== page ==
It wasn't widespread awareness, but some of the folks in the local community were able to get news coverage in the local newspaper about the artist in residence, describing why they were here and what they were doing. The artist themselves were able to get downtown and talk to the local artists and merchants about what they are doing in the area,to get a sense of place. I think that’s a very important aspect of wilderness. That is, when you have wilderness locally it’s important that you develop that as part of your sense of place. But I think the artists getting into the community downtown and sharing  their experience, and why they were here was a little bit eye opening for a small segment of the community, and this is what in part we are trying to build upon and expand next spring during the 50th Celebration of The Wilderness Act.
Photo Credit:USFWS
 I would be very saddened to see the Aldo & Leonardo initiative basically be declared over at the end of the year. I would prefer that maybe the 50th anniversary is the time were we look at the opportunity to begin celebrating art and a science coming together around the concept of wilderness, that enduring resource of wilderness. So we are going to try to make some of that happen next spring locally. In spite of the concerns of sequestration and staffing and plans for retirement for some of us old timers, could affect availability of folks and certainly challenges funding to sustain these kinds of initiatives so they aren't just a flash in a pan and then fizzle out.
I’ll  tell ya, this part of New England; there’s probably as many that are openly outwardly hostile toward the concept of wilderness, toward the existence of Monomoy National Wildlife Refuge, and in particular towards some of the species that we focus our management on. They become hostile towards the concept because it has adversely impacted their livelihoods in the fishing community. We spend a lot of time talking with the scientists about the local commercial fishing community, and trying to get across to the artist that we recognize that there have been adverse impacts on people’s way of life. Long standing ways life, commercial fishermen are losing their boats, which they are on a trajectory that we have already been through with the small family owned farms. There on their way out of existence and the only ones that will be commercially fishing might be large corporately owned conglomerates. That was a way of life, that was 300 years of New England coastal town culture that is threatened with extinction. They are part of the problem, and they don’t want to admit the problem. They’re the ones responsible for over harvesting various fish stocks that there now prevented from harvesting. Or they can’t make a living at it anymore because of overharvest, so they don’t catch many every time they go out, and it cost them money every time they go out, so they are losing money when they fish. That whole tension, that whole dynamic is painful. So there are probably as many openly against to the concept of wilderness as there are those that would be more willing to embrace the artistic value of having wilderness in their backyard.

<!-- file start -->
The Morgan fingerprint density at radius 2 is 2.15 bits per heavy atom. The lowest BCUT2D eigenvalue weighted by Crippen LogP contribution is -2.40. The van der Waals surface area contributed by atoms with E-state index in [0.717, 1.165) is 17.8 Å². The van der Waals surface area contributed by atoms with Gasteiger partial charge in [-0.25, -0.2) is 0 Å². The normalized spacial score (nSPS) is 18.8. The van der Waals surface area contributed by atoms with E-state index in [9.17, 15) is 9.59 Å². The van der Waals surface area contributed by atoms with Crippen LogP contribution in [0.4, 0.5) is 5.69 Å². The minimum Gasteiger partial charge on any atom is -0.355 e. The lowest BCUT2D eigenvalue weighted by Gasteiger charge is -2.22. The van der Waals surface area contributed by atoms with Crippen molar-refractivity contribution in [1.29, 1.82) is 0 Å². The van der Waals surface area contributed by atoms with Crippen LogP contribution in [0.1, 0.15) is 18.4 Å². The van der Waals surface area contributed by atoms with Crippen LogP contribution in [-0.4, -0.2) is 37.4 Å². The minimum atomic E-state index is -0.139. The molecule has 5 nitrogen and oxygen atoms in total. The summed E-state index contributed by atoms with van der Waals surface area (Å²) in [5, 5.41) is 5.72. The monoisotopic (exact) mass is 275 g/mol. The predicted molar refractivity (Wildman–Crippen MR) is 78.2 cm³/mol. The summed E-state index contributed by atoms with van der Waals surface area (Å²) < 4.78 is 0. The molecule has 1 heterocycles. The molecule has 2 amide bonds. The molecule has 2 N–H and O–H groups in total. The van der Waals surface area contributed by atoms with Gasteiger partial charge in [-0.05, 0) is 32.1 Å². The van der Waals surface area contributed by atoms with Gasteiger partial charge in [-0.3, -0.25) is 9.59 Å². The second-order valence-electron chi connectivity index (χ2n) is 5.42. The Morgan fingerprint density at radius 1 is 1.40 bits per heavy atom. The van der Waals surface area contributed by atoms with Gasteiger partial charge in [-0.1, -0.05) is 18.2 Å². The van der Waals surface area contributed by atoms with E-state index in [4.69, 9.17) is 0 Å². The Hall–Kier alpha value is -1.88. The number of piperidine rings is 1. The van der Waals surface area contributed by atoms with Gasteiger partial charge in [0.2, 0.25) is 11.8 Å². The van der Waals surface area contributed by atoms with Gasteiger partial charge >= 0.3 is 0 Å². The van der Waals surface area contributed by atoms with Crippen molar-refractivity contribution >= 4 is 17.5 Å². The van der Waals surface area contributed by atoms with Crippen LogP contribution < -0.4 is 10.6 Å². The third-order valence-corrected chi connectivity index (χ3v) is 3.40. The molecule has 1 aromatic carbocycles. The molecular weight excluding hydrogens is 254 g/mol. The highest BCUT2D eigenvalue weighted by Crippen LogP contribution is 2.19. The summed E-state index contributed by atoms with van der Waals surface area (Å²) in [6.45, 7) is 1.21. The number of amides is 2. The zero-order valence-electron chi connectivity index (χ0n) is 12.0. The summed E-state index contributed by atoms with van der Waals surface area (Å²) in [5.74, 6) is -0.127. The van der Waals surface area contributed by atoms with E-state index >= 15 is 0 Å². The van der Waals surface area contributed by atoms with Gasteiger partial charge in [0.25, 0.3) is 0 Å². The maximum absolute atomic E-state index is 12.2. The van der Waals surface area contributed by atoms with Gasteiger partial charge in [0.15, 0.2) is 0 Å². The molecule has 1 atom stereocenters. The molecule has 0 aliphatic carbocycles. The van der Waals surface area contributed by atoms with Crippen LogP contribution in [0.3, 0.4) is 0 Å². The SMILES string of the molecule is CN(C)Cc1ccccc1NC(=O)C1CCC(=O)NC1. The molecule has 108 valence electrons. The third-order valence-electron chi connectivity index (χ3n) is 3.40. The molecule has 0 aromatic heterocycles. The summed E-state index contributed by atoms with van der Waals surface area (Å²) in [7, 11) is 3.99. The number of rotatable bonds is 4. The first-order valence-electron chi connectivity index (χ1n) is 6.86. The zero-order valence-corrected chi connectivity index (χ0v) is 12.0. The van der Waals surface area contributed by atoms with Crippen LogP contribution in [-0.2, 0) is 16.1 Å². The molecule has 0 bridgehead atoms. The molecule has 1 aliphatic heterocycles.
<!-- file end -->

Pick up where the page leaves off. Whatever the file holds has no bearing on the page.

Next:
It’s important but it’s going to be a difficult conversation, and it’s happening right here in the community. In a small community you have very much diametrically opposed sets of values, all of which are legitimate sets of values. I think everyone of them even if they don’t publicly outwardly express it- if you were to get them out on the island on the same day, on one of those perfect fall days - 70 degrees waves crashing on the beach, sunny, sky blue, water, dunes, grass blowing in the breeze-everyone of them would probably say we had a really good day at that place at that time even though we don’t agree about what’s valuable about it. I think you actually would be able to get those folk to at least agree- you know what, this was a really neat day, and it’s a really magical place. I think they would all experience the Monomoy Magic.
Photo by: Artist-Megan Singleton